This piece originally appeared as part of my weekly newsletter, The Full Lid on 8th February 2019. If you liked it, and want a weekly down of pop culture enthusiasm, occasional ketchup recipes and me enjoying things, then check out the archive and sign up here.
It’s always nice when something you really want to be good is in fact good. It’s even better when that inherent goodness rubs the noses of people who want to keep pop culture male, white and conservative right in the sparkly rainbow poop. Captain Marvel absolutely does that. In fact, it does about six different things, not all of which are immediately apparent.
First off, it’s the most vehemently anti-military military movie since Starship Troopers and doesn’t hide any of its venom behind satire (Remember when that word didn’t make you throw up in your mouth a little bit? Good times). Maria Rambeau and Carol Danvers are two of the best pilots in their class. They aren’t allowed to fly combat missions because of their gender and, in what I suspect is the trail head of a raft of cut footage, a colleague sneers at Carol about why it’s really called the ‘cockpit’. The Air Force comes out of this looking terrible and it’s interesting to compare that with the lionization of the army in Captain America. In fact there’s a whole other piece in Carol and Steve Rogers and their vastly different relationships with their chosen services.
Further to that, the entire movie is cheerfully anti-war. There’s a moment about halfway in where it turns and suddenly what you think is happening is in fact happening backwards and in heels. It becomes a story about personal responsibility, PTSD, the complex and untidy process of peace and a pretty powerful indictment of the entire Western world’s assumptions about refugees. The 1990s may have had shitty internet but the compassion demonstrated here would shame a lot of ’00s culture. Instead of the crushingly lazy off the shelf villains of Bodyguard or Deep State, we have a nuanced conflict fought by people acutely aware of the blood on their hands and desperate to if not wash it off, then at least stem the flow.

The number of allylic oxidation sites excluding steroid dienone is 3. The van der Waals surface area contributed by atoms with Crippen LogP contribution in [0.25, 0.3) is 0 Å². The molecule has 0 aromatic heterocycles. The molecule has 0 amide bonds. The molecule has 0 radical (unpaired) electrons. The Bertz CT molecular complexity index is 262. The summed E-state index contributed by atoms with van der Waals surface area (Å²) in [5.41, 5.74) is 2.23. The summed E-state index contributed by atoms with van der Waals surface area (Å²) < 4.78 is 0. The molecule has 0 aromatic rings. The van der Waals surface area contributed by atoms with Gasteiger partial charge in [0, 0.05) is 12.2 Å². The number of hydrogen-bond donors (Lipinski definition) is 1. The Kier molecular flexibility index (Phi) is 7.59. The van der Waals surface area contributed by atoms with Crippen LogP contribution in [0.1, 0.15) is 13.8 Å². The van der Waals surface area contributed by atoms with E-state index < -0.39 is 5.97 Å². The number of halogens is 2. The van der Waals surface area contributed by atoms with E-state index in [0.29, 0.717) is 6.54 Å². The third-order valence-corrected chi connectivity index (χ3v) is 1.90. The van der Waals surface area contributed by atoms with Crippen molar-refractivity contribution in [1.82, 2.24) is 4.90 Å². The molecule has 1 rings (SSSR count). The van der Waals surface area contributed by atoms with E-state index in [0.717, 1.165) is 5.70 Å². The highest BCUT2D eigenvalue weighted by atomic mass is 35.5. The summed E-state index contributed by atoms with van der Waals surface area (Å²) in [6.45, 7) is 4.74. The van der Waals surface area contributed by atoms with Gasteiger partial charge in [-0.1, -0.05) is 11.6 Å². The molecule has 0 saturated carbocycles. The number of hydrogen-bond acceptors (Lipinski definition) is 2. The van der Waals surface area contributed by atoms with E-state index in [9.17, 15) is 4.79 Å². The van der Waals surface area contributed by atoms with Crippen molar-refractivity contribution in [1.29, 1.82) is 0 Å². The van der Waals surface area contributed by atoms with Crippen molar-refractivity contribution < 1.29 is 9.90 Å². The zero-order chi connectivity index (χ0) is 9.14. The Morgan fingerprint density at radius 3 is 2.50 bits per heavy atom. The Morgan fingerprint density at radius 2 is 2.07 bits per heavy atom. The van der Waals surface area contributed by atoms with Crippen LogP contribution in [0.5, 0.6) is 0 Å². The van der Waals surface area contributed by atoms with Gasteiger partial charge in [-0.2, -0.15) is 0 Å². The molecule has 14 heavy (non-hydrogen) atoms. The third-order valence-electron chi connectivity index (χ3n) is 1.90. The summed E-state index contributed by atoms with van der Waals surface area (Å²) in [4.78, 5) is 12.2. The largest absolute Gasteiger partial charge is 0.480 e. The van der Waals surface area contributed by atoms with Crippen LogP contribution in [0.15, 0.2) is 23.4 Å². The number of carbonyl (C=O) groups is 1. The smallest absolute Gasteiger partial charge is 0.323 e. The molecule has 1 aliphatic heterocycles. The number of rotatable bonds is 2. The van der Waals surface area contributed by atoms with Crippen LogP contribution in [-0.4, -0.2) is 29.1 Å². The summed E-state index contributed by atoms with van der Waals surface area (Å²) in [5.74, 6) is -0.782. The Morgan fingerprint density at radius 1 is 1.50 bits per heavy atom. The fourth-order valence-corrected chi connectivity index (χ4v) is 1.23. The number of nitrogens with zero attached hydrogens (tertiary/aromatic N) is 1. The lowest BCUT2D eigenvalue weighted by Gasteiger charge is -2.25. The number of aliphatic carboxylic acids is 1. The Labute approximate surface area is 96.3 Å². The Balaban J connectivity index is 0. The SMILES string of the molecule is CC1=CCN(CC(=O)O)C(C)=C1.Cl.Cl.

It’s also a prequel to every previous MCU movie other than Captain America: The First Avenger and arguably sets up far more than that film does. This is the start of the MCU’s slow singularity and the way that his friendship with Carol changes Nick Fury is especially surprising. Fury is who we see in other movies because of what he goes through here, for better and worse. More interesting, arguably, is the effect the film’s events have on Phil Coulson. Perpetually just to the left of the action, Phil makes a single, vital choice which powers a good chunk of the final act and it tells you everything about him and who he’ll become . Fury prepares for the worst. Phil takes a good look at everything before making a call and, a lot of the time, that call is to help. A future spymaster and his one, good eye. Their relationship is pure Doggett and Reyesand honestly I’d love to see them get more to do in a sequel. The ground level MCU, especially now the Netflix shows are done, is driven by these two guys and their wildly different views of the unknown.
Most of all though, Captain Marvel is both a faithful adaptation of the comic character and a deeply nuanced examination of female strength. There’s this incredible moment towards the end where Carol finally figures out what’s holding her back. She breaks it, ‘Just A GIrl’ by No Doubt plays and Carol cuts all the way loose, simultaneously buying the others time and having FUN. She’s strong and clever and emotionally very aware. The third act here is where she learns she’s allowed, in fact she has, to be all three and it gives the film a catharsis and fizzing undercurrent of joy that origin movies haven’t had since ‘Yeah…I can FLY.’
It does all this while also plugging seamlessly into Endgame and Avengers Assemble and proving for at least the tenth time, that female led action movies are massive commercial successes waiting to happen. As important, it’s also a kind, funny, action packed superhero movie with a unique tone and aesthetic, an amazingly good cat and the long awaited big screen debut of Princess Sparklefists. If you like Marvel movies, you’ll love this. If you don’t, this one may be for you anyway.
Captain Marvel is on general release now. The epochal Kelly Sue DeConnick scripted run that shaped the movie is available from your local comic shop, my local comic shop and our local comixology.